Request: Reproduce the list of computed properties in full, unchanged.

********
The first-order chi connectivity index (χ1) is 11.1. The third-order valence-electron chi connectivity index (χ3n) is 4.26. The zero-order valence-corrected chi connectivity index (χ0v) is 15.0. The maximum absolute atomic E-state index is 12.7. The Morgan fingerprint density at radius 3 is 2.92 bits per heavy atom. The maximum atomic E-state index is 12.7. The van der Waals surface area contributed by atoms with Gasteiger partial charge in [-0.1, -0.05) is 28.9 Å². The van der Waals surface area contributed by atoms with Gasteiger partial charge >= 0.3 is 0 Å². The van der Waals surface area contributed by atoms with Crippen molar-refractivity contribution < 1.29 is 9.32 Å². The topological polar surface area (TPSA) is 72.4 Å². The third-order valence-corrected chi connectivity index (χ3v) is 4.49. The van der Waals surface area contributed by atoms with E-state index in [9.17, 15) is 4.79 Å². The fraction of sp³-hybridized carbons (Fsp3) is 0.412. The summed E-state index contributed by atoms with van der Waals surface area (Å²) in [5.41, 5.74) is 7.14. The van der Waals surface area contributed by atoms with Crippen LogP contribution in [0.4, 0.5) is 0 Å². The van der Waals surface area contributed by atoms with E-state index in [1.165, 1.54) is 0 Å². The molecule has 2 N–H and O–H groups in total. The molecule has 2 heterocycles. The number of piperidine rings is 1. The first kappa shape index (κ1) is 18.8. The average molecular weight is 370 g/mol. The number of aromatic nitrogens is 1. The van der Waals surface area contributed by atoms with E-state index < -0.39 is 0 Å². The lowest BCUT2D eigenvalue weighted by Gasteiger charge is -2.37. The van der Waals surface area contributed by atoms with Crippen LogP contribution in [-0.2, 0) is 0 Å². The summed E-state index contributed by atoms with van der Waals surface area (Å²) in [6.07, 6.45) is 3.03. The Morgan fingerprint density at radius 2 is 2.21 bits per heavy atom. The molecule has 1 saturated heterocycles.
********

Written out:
The first-order chi connectivity index (χ1) is 11.1. The third-order valence-electron chi connectivity index (χ3n) is 4.26. The zero-order valence-corrected chi connectivity index (χ0v) is 15.0. The maximum absolute atomic E-state index is 12.7. The Morgan fingerprint density at radius 3 is 2.92 bits per heavy atom. The maximum atomic E-state index is 12.7. The van der Waals surface area contributed by atoms with Gasteiger partial charge in [-0.1, -0.05) is 28.9 Å². The van der Waals surface area contributed by atoms with Gasteiger partial charge >= 0.3 is 0 Å². The van der Waals surface area contributed by atoms with Crippen molar-refractivity contribution < 1.29 is 9.32 Å². The topological polar surface area (TPSA) is 72.4 Å². The third-order valence-corrected chi connectivity index (χ3v) is 4.49. The van der Waals surface area contributed by atoms with E-state index in [9.17, 15) is 4.79 Å². The fraction of sp³-hybridized carbons (Fsp3) is 0.412. The summed E-state index contributed by atoms with van der Waals surface area (Å²) in [5.41, 5.74) is 7.14. The van der Waals surface area contributed by atoms with Crippen LogP contribution in [0.4, 0.5) is 0 Å². The van der Waals surface area contributed by atoms with E-state index in [1.165, 1.54) is 0 Å². The molecule has 2 N–H and O–H groups in total. The molecule has 2 heterocycles. The number of piperidine rings is 1. The first kappa shape index (κ1) is 18.8. The average molecular weight is 370 g/mol. The number of aromatic nitrogens is 1. The van der Waals surface area contributed by atoms with E-state index < -0.39 is 0 Å². The lowest BCUT2D eigenvalue weighted by Gasteiger charge is -2.37. The van der Waals surface area contributed by atoms with Crippen LogP contribution in [-0.2, 0) is 0 Å². The summed E-state index contributed by atoms with van der Waals surface area (Å²) in [6.07, 6.45) is 3.03. The Morgan fingerprint density at radius 2 is 2.21 bits per heavy atom. The molecule has 1 saturated heterocycles.